Single-coil pickups are also known to buzz and hum a great deal.
Humbucker pickups have a fuller sound that is often described as being beefier than a single coil. They are great for all genres of music, but are particularly well-suited for rock and metal.
Their output is much hotter than a single-coil, which can drive an amplifier into distortion much easier.
They also don’t buzz or hum as much as single coils.
P90 pickups have a sound that is somewhere in between a single-coil and a humbucker. They are often described as being softer sounding than a humbucker and warmer than a single-coil.
They have a bit more output than a single-coil, but not as much as a humbucker.
P90 pickups are also known to be very versatile and can be used for a variety of genres.
Identify Pickups By Guitar Brand and Model
If you are still having trouble identifying which pickups are in your electric, the best way to figure it out is by looking up the make and model of your guitar.
Most companies have their guitars set up with a specific type of pickup in mind, so it should be fairly easy to find out what yours are.
This can be a pickup made by the guitar manufacturer themselves, or supplied by another company that specializes in them.
Here are a few examples:
Fender American Professional II Stratocaster
Just like all Stratocasters, this model is loaded with 3 single-coil pickups. These particular units are designed and manufactured by Fender, which still provides a vintage tone with some modern refinements.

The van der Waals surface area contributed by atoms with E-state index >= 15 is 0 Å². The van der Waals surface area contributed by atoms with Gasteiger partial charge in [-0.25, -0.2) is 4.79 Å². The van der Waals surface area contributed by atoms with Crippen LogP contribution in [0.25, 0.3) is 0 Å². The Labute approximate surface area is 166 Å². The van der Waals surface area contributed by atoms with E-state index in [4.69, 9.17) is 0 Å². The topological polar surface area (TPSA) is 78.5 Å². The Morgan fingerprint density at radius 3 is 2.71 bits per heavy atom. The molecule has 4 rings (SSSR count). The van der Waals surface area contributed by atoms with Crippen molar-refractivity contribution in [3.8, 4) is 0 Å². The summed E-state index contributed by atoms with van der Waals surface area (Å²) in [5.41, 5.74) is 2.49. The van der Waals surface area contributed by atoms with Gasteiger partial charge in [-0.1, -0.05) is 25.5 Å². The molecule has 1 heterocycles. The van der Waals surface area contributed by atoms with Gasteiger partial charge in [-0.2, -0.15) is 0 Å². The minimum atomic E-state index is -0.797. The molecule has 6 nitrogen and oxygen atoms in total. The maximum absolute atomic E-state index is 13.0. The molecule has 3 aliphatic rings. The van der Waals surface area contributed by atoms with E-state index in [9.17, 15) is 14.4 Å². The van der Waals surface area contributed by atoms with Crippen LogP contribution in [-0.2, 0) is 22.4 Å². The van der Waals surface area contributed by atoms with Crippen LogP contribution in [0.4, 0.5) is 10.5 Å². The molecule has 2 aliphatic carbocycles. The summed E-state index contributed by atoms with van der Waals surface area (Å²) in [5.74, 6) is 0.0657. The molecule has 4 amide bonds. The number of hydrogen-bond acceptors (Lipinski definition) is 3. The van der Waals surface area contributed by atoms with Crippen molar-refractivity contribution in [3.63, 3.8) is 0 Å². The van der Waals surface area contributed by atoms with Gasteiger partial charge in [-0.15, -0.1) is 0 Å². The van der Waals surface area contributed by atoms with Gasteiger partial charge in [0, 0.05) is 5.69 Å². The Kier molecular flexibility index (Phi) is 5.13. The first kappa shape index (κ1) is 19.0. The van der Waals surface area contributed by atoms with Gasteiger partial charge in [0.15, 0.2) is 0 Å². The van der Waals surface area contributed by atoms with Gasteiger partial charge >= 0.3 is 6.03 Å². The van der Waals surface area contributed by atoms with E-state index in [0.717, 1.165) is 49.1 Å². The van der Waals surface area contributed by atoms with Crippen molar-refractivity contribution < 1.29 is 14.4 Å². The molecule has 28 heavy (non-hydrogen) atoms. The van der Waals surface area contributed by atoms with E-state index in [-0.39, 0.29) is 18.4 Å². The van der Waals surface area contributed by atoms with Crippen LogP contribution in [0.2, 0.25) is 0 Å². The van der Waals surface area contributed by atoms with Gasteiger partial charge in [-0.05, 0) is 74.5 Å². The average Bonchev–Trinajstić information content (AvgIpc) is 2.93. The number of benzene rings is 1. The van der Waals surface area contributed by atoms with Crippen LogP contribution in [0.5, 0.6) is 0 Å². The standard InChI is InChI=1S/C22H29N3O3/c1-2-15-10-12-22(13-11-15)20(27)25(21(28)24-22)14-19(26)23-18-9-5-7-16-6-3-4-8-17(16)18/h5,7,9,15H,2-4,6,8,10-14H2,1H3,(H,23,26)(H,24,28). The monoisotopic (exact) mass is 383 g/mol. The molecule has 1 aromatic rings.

They are called Fender V-Mod II single-coils and are a high-quality pickup design. This is easy to find when you know the make and model of your guitar.
PRS SE Custom 24
Another company that designs their own pickups is PRS. Their custom 24 guitar model is equipped with 85/15 “S” humbuckers that are also coil-tapped for single-coil performance as well.
This information can be found right on their website, making it very easy to know what pickups are in the guitar.
Charvel Pro-Mod San Dimas Style 1
This guitar has a pair of Seymour Duncan humbuckers, which are some of the most popular aftermarket pickups available.
You can find this out by looking at the specs listed on the Charvel website, or by doing a quick Google search for the make and model of your guitar.
The pickups themselves are labeled with the Seymour Duncan brand name, which at least helps you along. But this is a great example of a company that uses another brand’s pickups in their guitars.
Identify Pickups By Model or Serial Number
When all else fails, you can also try to figure out what pickups are in your guitar by looking up the model or serial number.
This is a bit more of a shot in the dark, but sometimes companies will use a specific code to denote which type of pickup is in the guitar.